These are the words of a sinful creature who knows full well that it is only by Jesus Christ that he has been saved.  The response is to delight in Christ and to call upon Him in humble trust when under the weight of affliction.  There is nothing of true lasting value outside of Christ, though through His grace all that is of worldly value arises.

Where dost thou, dear Shepherd, resort with thy sheep?
“To feed them in pastures of love”
Say, why in the valley of death should I weep
Or alone in this wilderness roam?

Note that the sorrows of this world are not ignored, but rather placed within context of Christ’s love and care. Yes, this present world is a fallen wilderness within a valley of death.  But, in Christ, we are yet led to pastures of love within which we are fed by God’s Word and protected by His mercies.

O why should I wander an alien from Thee
Or cry in the desert for bread?
Thy foes will rejoice when my sorrows they see
And smile at the tears I have shed

Yes, there are indeed evildoers aplenty who’s life purpose is to obtain the worldly power by which they can rain down affliction on anyone they choose.  These people rejoice in the suffering that they cause.  And, in the depths of stupidity that only evil can attain imagine that they are humanitarians seeking a better future.  In the meantime they appear to prosper and thereby tempt others to fall into the same evil trap.

He looks, and ten thousands of angels rejoice
And myriads wait for His word
He speaks and eternity, filled with His voice,
Reechoes the praise of the Lord

The ultimate answer to the power of human wickedness is Christ’s infinite power of love.  This verse conveys both the magnitude and beauty of Christ’s power better than any other of which I’m aware.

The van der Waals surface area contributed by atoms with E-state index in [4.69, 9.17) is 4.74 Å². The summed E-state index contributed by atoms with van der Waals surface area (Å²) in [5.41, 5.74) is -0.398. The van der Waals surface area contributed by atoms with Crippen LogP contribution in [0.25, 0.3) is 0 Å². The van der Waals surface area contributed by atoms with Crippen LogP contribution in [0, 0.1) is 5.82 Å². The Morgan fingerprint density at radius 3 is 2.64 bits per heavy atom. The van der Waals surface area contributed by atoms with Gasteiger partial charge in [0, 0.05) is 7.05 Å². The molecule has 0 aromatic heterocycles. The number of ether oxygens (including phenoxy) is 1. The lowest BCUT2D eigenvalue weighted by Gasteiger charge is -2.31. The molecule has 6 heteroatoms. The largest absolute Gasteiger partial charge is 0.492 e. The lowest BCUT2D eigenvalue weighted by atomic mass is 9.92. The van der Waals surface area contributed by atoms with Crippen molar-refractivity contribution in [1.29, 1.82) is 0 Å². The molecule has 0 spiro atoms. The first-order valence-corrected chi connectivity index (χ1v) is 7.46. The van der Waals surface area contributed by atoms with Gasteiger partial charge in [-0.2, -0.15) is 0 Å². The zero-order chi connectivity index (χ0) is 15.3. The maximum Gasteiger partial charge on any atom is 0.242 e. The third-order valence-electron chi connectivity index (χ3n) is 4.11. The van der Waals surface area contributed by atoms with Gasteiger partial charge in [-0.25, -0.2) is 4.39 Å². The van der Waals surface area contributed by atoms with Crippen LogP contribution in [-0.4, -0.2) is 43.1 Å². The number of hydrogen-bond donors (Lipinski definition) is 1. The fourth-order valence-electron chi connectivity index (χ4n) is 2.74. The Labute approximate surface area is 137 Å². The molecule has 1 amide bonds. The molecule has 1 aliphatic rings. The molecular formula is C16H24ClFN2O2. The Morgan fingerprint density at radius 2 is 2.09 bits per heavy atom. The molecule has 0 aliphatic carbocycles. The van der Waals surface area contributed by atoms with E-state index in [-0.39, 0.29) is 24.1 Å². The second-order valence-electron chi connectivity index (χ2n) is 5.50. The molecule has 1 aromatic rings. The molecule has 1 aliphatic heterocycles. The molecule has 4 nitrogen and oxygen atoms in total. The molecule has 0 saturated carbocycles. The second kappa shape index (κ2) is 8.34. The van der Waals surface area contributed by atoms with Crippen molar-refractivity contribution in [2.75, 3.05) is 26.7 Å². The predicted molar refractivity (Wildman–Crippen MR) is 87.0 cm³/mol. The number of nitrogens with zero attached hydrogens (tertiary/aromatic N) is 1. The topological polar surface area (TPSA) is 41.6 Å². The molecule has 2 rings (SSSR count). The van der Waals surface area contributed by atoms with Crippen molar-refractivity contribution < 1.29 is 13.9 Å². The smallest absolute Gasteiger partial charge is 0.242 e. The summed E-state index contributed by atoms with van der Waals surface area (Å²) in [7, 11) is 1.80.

Dear Shepherd, I hear and will follow Thy call
I know the sweet sound of Thy voice
Restore and defend me, for Thou art my all
And in Thee I will ever rejoice

The penitent sinner calls out to his Savior, trusting that He will hear and respond.  We rejoice in Christ now as only a shadow of what will be experienced in eternity.


Christian Hymns (2)

Hymn-Mighty-FortressA Mighty Fortress is Our God

… by Martin Luther, c. 1529.

The great Reformer Martin Luther didn’t write these lyrics as a theoretical exercise.  For Luther had been excommunicated by the Catholic Church in 1521.  The typical punishment for this offense was to be burned at the stake.  Luther thus lived under the most practical threat of death, which was only prevented by the protection of local rulers.

The lyrics are inspired by Psalm 46.  Additional background for the hymn can be found here, and a performance here by Chris Rice.


A mighty Fortress is our God,

A Bulwark never failing;

Our Helper He amid the flood

Of mortal ills prevailing:

For still our ancient foe

Doth seek to work us woe;

His craft and power are great,

And, armed with cruel hate,

On earth is not his equal.

The “flood of mortal ills” rolls on and on.  Yes, in some places and times it appears to ebb, but it always returns with terrible force.  We are never free from the ills of this mortal life, be they physical, emotional, social or cultural.  Sin infests everything that we think, and do.